The Murrumbidgee Valley, where the Andreazza family farms, has a 7 per cent general security water allocation and the temporary price for water is trading around $500 a megalitre.
“With the price of water at the moment, it’s probably not feasible to grow much, and it was tough to decide whether to sell the water or use it to grow crops,” Mr Andreazza said.
“But growing a crop helps with your mental stability, it’s actually pleasing to walk around something that is growing, it makes you feel better. I don’t like looking at bare paddocks.”
To ensure they can continue to farm under the Murray-Darling Basin Plan and with reduced water allocations and drought, the Andreazzas developed a water portfolio that includes a mix of bore water, high security water, and general security water.
They also recycle water in their cropping program.
“All the water that comes onto the farm stays on the farm and is reused — it’s just so precious,” Mr Andreazza said.
Getting the numbers to stack up
Chris Morshead also planted corn for the first time on his property at Widgelli near Griffith.
His cropping program is based on “whatever makes the most money”.
Chris Morshead is also growing maize on his property near Griffith in southern NSW for the first time this year.
ABC Rural: Cara Jeffery
Mr Morshead will harvest the corn crop in the next week and was keen to see its value.
“Looking at it now, I don’t think it will yield anything spectacular, it’s just been too hot this summer with too many days above 46 degrees,” he said.
“But hopefully I am pleasantly surprised when I get the header in the paddock.
“I’ll need to yield 12 to 14 tonnes a hectare for the numbers to stack up.”
Mr Morshead usually planted 130 hectares of rice and 260 hectares of cotton, but was keen to trial corn and sunflowers this season.
“We are trying to get a bigger spread in our summer crop armoury,” he said.
“It doesn’t matter how much water it uses, it’s about the return per megalitre.”
Corn more water efficient, says grower
Maize Association of Australia chair Bernie Walsh from Leeton is not a newcomer to growing corn.
He swapped out rice for corn more than 30 years ago as he found it more water efficient and better suited to the soil on his property.
Mr Walsh said water use was dependent on the variety of corn but ranged from five to 10 megalitres a hectare with yields of 16 tonnes a hectare now common.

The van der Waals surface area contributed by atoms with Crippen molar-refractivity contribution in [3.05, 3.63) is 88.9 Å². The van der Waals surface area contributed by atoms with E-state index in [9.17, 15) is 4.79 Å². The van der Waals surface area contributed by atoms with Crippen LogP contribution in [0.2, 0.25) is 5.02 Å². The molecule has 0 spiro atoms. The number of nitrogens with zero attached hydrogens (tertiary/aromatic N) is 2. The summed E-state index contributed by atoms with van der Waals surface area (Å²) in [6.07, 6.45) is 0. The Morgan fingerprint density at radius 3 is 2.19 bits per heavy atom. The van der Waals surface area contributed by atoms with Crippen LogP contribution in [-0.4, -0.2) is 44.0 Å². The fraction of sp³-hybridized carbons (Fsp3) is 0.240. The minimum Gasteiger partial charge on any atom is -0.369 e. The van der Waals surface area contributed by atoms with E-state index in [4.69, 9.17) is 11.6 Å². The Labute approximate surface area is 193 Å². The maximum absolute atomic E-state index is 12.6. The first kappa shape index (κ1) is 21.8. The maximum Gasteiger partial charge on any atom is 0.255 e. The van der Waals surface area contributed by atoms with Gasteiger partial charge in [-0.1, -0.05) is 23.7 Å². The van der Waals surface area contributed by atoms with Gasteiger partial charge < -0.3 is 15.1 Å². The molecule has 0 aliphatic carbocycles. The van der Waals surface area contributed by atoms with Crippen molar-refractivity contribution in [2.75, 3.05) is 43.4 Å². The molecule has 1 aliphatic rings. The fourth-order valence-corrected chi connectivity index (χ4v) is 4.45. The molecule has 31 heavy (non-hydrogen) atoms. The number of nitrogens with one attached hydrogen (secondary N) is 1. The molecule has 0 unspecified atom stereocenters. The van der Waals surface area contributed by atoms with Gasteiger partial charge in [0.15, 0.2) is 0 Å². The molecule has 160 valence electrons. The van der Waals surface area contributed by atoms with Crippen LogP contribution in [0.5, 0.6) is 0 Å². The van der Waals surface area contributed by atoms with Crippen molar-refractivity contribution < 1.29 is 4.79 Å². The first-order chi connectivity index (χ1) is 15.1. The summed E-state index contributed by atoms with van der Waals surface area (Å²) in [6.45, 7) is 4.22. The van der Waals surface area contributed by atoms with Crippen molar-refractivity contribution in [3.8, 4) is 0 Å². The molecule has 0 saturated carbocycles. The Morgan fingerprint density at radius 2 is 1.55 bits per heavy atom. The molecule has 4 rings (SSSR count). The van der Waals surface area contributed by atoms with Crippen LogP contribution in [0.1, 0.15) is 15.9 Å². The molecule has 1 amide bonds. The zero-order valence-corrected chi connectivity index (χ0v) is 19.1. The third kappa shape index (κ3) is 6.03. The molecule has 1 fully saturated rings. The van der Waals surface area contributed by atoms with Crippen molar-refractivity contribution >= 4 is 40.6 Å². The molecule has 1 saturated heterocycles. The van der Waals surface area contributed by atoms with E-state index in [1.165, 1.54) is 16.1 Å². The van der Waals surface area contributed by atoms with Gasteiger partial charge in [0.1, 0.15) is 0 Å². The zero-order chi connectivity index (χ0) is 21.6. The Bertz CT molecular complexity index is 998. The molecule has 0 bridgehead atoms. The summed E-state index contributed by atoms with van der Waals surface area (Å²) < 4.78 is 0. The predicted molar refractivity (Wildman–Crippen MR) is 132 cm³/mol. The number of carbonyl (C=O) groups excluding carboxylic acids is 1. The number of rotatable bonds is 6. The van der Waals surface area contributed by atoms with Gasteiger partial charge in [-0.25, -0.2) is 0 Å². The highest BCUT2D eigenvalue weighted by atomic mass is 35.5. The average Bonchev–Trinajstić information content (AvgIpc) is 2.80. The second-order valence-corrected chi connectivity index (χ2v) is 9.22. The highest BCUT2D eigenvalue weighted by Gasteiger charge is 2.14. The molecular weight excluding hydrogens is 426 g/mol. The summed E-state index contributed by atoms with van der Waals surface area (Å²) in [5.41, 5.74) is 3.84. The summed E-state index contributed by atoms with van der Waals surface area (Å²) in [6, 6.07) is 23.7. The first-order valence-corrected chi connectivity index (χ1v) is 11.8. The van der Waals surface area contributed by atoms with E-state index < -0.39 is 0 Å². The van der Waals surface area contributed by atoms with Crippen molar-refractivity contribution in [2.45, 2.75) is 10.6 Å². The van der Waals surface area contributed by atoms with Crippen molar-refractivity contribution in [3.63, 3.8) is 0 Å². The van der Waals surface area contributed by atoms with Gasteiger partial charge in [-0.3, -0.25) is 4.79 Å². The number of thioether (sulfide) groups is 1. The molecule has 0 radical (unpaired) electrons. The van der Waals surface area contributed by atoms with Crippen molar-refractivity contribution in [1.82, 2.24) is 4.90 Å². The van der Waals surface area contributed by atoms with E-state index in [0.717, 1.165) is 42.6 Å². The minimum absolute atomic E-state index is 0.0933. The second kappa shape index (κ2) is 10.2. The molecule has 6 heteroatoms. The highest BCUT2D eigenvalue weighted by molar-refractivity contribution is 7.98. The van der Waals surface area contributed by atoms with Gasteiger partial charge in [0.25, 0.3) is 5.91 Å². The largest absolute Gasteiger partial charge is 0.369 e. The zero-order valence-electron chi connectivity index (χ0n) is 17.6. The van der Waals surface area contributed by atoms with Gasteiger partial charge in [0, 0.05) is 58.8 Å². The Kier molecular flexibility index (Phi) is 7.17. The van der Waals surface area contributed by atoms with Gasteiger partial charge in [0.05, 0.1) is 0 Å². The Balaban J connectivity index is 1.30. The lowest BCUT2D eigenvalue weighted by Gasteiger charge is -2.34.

“And the price is good at the moment at about $400 to $420 a tonne.”
He was not concerned there would be an oversupply as there was strong demand domestically for corn for stockfeed and human consumption.
“If water becomes a lot cheaper and the price stays where it is there could be a glut, but I can’t see that happening,” he said.
Near future not looking bright for rice
In the Murray Valley region, in the southern Riverina, general security water allocation remains at 0 per cent.
Deniliquin agronomist Adam Dellwo said this season only one of his farmers had grown rice.
“Last year I had 30 growers putting in rice, so this is a monumental step backwards,” Mr Dellwo said.
Rice headers are a rare sight in paddocks in the Riverina this year.
ABC Rural: Cara Jeffery
“Zero water allocation didn’t allow for many growers to have the confidence to plant very much summer crop at all,” he said.
Mr Dellwo said some growers were able to grow reduced crops of corn, cotton, sorghum and lucerne from bore water allocations.
He said it was a very difficult time for farmers in the Murray Valley as water allocations had not improved in time for their autumn planting.
“For many farmers, it’s the first time in a long time they haven’t planted a rice crop and now moving onto their winter cropping program is going to be very difficult as they are still sitting on zero water allocation,” he said.
Last year around 600,000 tonnes of rice was grown in the Riverina, while SunRice has forecast the 2019 crop to be the second smallest recorded since the millennium drought in 2003 when 400,000 tonnes of rice was delivered.